Robert Hoapili Baker

Robert Hoapili Kekaipukaʻala Baker (c.1845/1847 – April 4, 1900) was an Hawaiian ali'i (noble), military officer, courtesan and politician who served many political posts in the Kingdom of Hawaii, including Governor of Maui, Privy Councillor and Aide-de-camp to King Kalākaua.

Robert Hoapili Baker
Governor of Maui
In office
October 4, 1886  August 23, 1888
Preceded byJohn Owen Dominis
Succeeded byThomas Wright Everett
Member of the Kingdom of Hawaii
House of Representatives
for the district of Kona, Oahu
In office
April 30, 1880  August 13, 1880
Personal details
Bornc.1845/1847
Waikapu, Maui, Kingdom of Hawaii
DiedApril 4, 1900
Honolulu, Oahu, Territory of Hawaii
Resting placeKawaiahaʻo Church
NationalityKingdom of Hawaii
Republic of Hawaii
Political partyHawaiian National
Spouse(s)Emma Kamakanoanoa Merseberg
Children4
Alma materʻIolani School

Birth and lineage

Robert Hoapili Baker was born sometime between 1845 and 1847, in Waikapu, on the island of Maui[1] to Malie Napuʻupahoehoe, his mother. According to the Ka Makaainana newspaper in 1896, Hoapili's lineage goes back to the historic ruler of Hawaii Island named Liloa through the House of Moana and a figure named Napuupahoehoe (K). The genealogy shows him as a descendant of ʻIlikiāmoana, the mother of Moana Wahine however, the paper notes that Hoapili's genealogy used the name Hikiamoana and was corrected using the genealogy of Edward K. Lilikalani. The article states that Napuuahoehoe (K) was the father of Malie (w) who married Ikekeleiaiku and had Robert Hoapili Baker[2][3] however, according to Maui News and The Hawaiian Star dated April 5, 1900, Hoapili's father was Kekeleeiku (k) of Maui.[4][5] In his book; Return to Kahiki: Native Hawaiians in Oceania by Kealani Cook, the author states that aliʻi wahine, Malie Napuʻupahoehoe had Robert Hoapili Baker with Captain Adam Baker, making him the half brother of John Timoteo Baker.[6]

Mary Kawena Pukui, created an index of Hawaiian Language Newspaper articles at the Bishop Museum that she felt would be useful to researchers[7] where she indexed Robert Hoapili Baker's genealogy as being in dispute.[8] In 1901 the Pacific Commercial Advertiser published; "Proofs of Royal Lineage of Mrs. Widemann Suppressed During the Lifetime of Judge Widemann" where the genealogy of Mrs. Kaumana Pilahiuilani Widemann is shown in great detail.[9] In response to the claims by Mrs. Widemann, a letter to the paper from Kaikeoewa Palekaluhi Kamehamehanuiailuau was published accusing Mrs. Widemann of fabricating her lineage. In particular Kamehamehanuiailuau questioned the genealogy given for Kamakahelei, the Queen of Kauai.[10] Mrs. Widemann's genealogy for Kamakahelei (w) shows her to have married Kaneoneo (k) and having Lelemaholani (w).[10] Kamehamehanuiailuau believed the queen had two sons, Kaumualii and another named Ikekeleeiku (k) and only one sister he named as Namakaokahai. He contends that Robert Hoapili Baker is the grandson of Kamakahelei.[10]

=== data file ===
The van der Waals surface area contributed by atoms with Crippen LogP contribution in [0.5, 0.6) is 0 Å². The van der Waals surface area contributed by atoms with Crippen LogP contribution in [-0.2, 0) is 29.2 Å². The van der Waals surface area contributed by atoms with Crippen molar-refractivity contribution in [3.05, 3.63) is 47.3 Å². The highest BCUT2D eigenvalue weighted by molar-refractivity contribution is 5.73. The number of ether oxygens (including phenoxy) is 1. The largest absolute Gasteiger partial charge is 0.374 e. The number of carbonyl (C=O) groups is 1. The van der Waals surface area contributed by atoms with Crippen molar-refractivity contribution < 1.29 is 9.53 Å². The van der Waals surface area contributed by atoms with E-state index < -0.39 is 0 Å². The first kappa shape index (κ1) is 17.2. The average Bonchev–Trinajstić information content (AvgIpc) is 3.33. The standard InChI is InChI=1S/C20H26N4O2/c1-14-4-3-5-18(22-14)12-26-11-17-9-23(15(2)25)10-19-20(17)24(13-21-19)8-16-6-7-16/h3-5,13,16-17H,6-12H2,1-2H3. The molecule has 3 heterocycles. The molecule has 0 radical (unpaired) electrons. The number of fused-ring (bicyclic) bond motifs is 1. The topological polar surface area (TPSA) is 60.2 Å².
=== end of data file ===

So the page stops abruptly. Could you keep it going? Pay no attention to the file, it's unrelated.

Early life, political and military career

Under the auspice of Anglican priest Archdeacon George Mason, Hoapili was educated at the Anglican boarding schools: the Luaehu School in Lahaina, Maui and the St. Alban's College in Honolulu. He was educated alongside Samuel Nowlein and Curtis P. Iaukea.[11]

At a young age, Hoapili showed a strong interest in military affair. He began his service to the Hawaiian monarchy as a royal guard officer and became a lieutenant on the Household Guard of King Kalākaua.[1][12] He was elected to the House of Representative, the lower house of the legislature of the kingdom, for the Kona district of Oahu (around Honolulu). He sat in on the legislative assembly of 1880.[13] During this session, he proposed the creation of a governmentally funded study abroad program which funded the international study of a number of Hawaiian youths from 1880 to 1892 in Italy, Scotland, England, the United States, China and Japan.[14] On August 12, 1884, Kalākaua appointed him as a member of the Privy Council of State.[1][15][16]

From October 4, 1886 to August 23, 1888, Hoapili was appointed to succeed John Owen Dominis as Governor of Maui, and the adjacent islands of Molokai and Lanai. He did not hold the post for long. The royal island governorships were abolished by the legislature after the Bayonet Constitution. The king had vetoed the bill, but the new constitutional changes, which limited the king's executive power, allowed the legislature to override his opposition.[15][17] Hoapili continued serving the king on his Privy Council. On May 15, 1889, he became aide de camp and a member of King Kalākaua's military staff with the military rank of Colonel.[1][18] He continued as a privy councilor and advisor of the king.